Irrespective of the roles, it is essential to make the marketing calendar accessible. For this, use visual charts that simplify the task of studying the campaign and making sense of it. Utilize the ease with which you can communicate essential criteria in your campaigns through visual charts.

Benefits of Visual Charts and Their Role in Your Marketing Calendar 

Visual charts work well to represent all the elements in the chart in a pictorial manner. They help comprehend the large volume of data helping in decision-making. This, in turn, saves time and resources that you can utilize for other marketing initiatives.

Some often-used visual elements include pie charts, line charts, Kanban boards, and stacked bar charts. Among these, pie, line, and stacked bar charts represent data visually. However, if you’re looking for a detailed visual map that includes various project elements, then Gantt Charts are the best choice.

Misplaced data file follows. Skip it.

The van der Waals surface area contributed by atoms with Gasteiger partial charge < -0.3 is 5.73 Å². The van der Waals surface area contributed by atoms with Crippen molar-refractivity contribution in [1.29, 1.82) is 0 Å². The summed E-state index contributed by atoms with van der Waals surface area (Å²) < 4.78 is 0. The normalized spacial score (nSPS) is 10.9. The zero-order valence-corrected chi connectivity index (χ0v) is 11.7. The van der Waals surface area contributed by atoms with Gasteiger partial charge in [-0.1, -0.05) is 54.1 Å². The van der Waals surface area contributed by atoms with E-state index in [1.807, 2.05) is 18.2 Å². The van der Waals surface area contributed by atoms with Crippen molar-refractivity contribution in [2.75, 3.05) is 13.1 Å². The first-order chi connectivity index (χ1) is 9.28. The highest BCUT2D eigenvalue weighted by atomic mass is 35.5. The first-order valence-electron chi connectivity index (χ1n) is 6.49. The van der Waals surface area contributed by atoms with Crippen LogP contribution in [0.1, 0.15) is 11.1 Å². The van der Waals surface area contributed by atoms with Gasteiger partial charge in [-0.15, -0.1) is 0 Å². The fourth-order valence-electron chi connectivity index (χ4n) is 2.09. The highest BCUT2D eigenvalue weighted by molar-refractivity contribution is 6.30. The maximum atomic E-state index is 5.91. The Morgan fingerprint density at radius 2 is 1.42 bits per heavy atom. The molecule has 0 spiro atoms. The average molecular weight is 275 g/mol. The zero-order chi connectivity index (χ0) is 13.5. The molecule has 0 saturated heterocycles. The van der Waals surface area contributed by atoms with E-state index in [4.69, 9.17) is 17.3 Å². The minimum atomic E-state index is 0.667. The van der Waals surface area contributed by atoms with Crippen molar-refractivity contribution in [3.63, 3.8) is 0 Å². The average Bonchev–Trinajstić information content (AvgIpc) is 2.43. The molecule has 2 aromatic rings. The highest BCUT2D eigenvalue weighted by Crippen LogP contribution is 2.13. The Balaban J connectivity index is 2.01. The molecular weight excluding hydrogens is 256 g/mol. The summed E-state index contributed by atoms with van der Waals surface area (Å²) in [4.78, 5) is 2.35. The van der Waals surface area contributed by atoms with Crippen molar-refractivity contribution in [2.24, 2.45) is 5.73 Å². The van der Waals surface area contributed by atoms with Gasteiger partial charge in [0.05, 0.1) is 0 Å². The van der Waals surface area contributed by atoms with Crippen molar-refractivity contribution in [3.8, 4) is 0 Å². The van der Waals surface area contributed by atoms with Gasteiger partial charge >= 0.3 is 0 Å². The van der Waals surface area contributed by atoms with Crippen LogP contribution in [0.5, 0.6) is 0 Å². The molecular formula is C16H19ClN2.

How Gantt Charts Can Help in Projects 

A Gantt chart keeps track of project milestones, team members, duration, and deliverables. It is a helpful project management tool to optimize your project performance by visualizing the stage of each project, understanding where it is stuck, and analyzing the bottlenecks. 

Source: Slideteam

Often these Gantt charts can be made in your existing project management tool or a word document. Because of the accessibility, it is easy to share with your team, fastening the process of collecting opinions and ideas quicker than usual and allowing your projects to be flexible within the set timeline.

Sync all Communication Channels 

Centralize your marketing planning so that all your communication channels are in sync. If your goal is to capitalize on Black Friday, you may have planned this at the start of the year, ensuring your budgets and resources will give you the much-needed momentum. Prepare your communication channels to cash in on this momentum. Find ways to sync your digital and offline medium for broader reach. It allows customers to find you when they need your product or service.